gating of movement-related neural activity ?

MGLinWS mglinws at aol.com
Tue Aug 22 06:17:57 EST 1995


ewass at codon.nih.gov (Eric Wassermann) wrote:
 
:There is very good evidence from human studies using transcranial
:stimulation that the excitability of the primary motor cortex and its
:output systems increases during a reaction time (c.f. Starr et al.
:Electroenceph Clin Neurophysiol 1988;70:26).  Moreover, in a 2 choice
:reaction time, both response channels (muscles representations in M1 and
:downstream connections) are potentiated until about 30 ms prior to
:movement when there is inhibition of the non-chosen channel
(Pascual-Leone
:et al. Soc Neurosci Abstr 1992;18:25)
:
:Is this what you mean by gating of motor activity?

Yes.  This sort of neural activity may be involved in what I termed
"gating",
although I wnat to read these papers before giving a definite yes or no.
Alterations in the excitability of motor cortex could give rise to
alterations 
in the striatum over the course of a behavioral reaction.  Perhaps the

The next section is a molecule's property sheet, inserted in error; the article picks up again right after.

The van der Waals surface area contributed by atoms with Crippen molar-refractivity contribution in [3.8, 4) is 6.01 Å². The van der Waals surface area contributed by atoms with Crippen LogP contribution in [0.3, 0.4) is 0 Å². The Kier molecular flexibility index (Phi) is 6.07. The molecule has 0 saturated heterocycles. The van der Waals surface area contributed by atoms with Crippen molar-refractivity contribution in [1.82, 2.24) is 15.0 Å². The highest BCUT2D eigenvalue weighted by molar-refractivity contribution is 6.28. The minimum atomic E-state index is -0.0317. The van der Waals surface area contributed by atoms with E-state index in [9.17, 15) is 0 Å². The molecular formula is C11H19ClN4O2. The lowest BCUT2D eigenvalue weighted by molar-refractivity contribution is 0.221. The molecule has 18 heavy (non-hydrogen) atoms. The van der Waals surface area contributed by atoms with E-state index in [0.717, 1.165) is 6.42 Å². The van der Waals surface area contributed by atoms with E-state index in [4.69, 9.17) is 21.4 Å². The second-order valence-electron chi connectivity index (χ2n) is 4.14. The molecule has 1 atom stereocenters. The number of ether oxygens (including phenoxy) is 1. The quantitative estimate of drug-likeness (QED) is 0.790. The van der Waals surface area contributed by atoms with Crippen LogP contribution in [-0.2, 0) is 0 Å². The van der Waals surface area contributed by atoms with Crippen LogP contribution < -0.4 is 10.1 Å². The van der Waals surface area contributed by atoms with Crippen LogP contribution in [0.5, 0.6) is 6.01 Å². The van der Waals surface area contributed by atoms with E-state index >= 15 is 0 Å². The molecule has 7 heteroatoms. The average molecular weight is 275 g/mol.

length 
of the preparatory interval preceeding the response is associated with 
alterations in the excitability of motor cortex?

Furthermore, the reciprocity you mention between "response" and
"non-chosen"
channels could potentially account for the heterogeneity I see in the
activity of 
single neurons.  And, these "reciprocal states" could engender
anti-correlations
in the time series of spike activity in subcortical structures such as
the striatum.  I have found evidence for reciprocal firing using the joint

peri-stimulus time histogram and will report some of this at this year's 
Neuroscience meeting and in a manuscript that is (and has been) in
preparation (for more than a year now!).

Thanks for the info.

Question: Are there any imaging studies (fast MRI) of this effect
(increased
motor cortical excitability) in human subjects ?



More information about the Neur-sci mailing list